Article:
Note that a given online community comes with its own biases, ambitions and desires, and these wildly differ from one online community to another. The community type with which I'm most familiar and the one that defines the context of this post and others, is the Open Source type of community, with its demands that projects and companies live by a codified set of rules as defined by the Open Source Definition. The Free Software community also lives in close proximity to, if not within, the Open Source ecosystem, given its similar requirements and moral framework, although these could be described as more stringent than Open Source. This is the context with which I'm most familiar.

It seems that there are two basic attractors that define why someone may gravitate to a specific place on the internet and call it One is the technology basis of a given software project, and the other is harder to define. For lack of a better description, it's the sense that this particular project or group of people is not simply trying to make better technology but also trying to make this a better world (I can hear the groans now... bear with me). I'll simply label it as the cultural attractor. So we have two attractors: 1. technology - ie. is your stuff up to snuff? and 2. cultural - ie. technology is nice, but where does it fit in the larger context of the world?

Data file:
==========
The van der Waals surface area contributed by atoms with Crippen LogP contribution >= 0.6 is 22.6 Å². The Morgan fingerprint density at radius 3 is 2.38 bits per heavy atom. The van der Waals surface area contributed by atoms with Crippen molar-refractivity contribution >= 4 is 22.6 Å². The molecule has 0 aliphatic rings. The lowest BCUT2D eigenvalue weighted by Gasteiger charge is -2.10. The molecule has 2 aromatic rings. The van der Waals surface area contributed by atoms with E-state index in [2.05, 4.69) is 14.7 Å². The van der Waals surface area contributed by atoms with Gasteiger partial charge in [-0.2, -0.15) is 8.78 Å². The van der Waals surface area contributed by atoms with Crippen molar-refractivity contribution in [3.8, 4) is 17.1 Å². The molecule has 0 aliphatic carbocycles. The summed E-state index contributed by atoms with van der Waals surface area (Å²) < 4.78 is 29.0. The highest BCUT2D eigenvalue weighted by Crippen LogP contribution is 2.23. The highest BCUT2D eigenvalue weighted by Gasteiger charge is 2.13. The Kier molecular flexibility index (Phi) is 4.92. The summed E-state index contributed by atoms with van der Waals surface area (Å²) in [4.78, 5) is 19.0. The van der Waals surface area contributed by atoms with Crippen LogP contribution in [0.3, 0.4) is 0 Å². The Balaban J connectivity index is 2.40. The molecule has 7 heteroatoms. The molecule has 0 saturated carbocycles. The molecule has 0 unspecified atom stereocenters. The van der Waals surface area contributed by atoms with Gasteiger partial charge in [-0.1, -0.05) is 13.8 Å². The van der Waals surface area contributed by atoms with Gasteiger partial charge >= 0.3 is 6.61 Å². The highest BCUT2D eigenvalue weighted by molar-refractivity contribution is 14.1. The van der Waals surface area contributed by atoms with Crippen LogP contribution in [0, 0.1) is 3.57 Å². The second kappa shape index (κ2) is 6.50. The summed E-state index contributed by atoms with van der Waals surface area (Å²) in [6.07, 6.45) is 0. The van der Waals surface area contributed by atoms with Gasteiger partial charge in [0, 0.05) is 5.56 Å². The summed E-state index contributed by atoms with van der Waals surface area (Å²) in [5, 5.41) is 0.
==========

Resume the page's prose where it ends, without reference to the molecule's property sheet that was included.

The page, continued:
The Technology Part

You might think that the technology attractor is the easiest to define: it's not. There is a ton of good techology that makes a poor basis for an open source project. OpenOffice.org comes to mind - it has many thousands of users, but the fact that there's any collaborative community at all around that project is mostly due to the sheer willpower of Sun and the OpenOffice.org community leaders. This is not meant as a slam on OpenOffice.org - I just want to point out that it was never very hacker-friendly. It wasn't the type of project that a developer or scripting guru could do much with. A project like KOffice or even Gnumeric would probably be much more fun for your average "joe developer".

To me, what defines a project ripe for Open Source collaboration is one that's not quite feature-complete or fully formed, has many interfaces to allow for collaboration from any developer's preferred language, and is broken into small, modularized bits. The Linux kernel is a good but not perfect example - it's a great starting point for the various Linux-based distributions to add their own kernel improvements, and it's modularized enough to allow developers to focus on one particular aspect. Firefox is another good, but not great example - the developer interfaces have allowed for some amazing extensions, and the project has been the basis for a variety of commercial software efforts. These three aspects can be summed up in one word: hackability. If a project is hackable and gives developers room to play, while also giving users a real platform do to stuff, then that's a good start.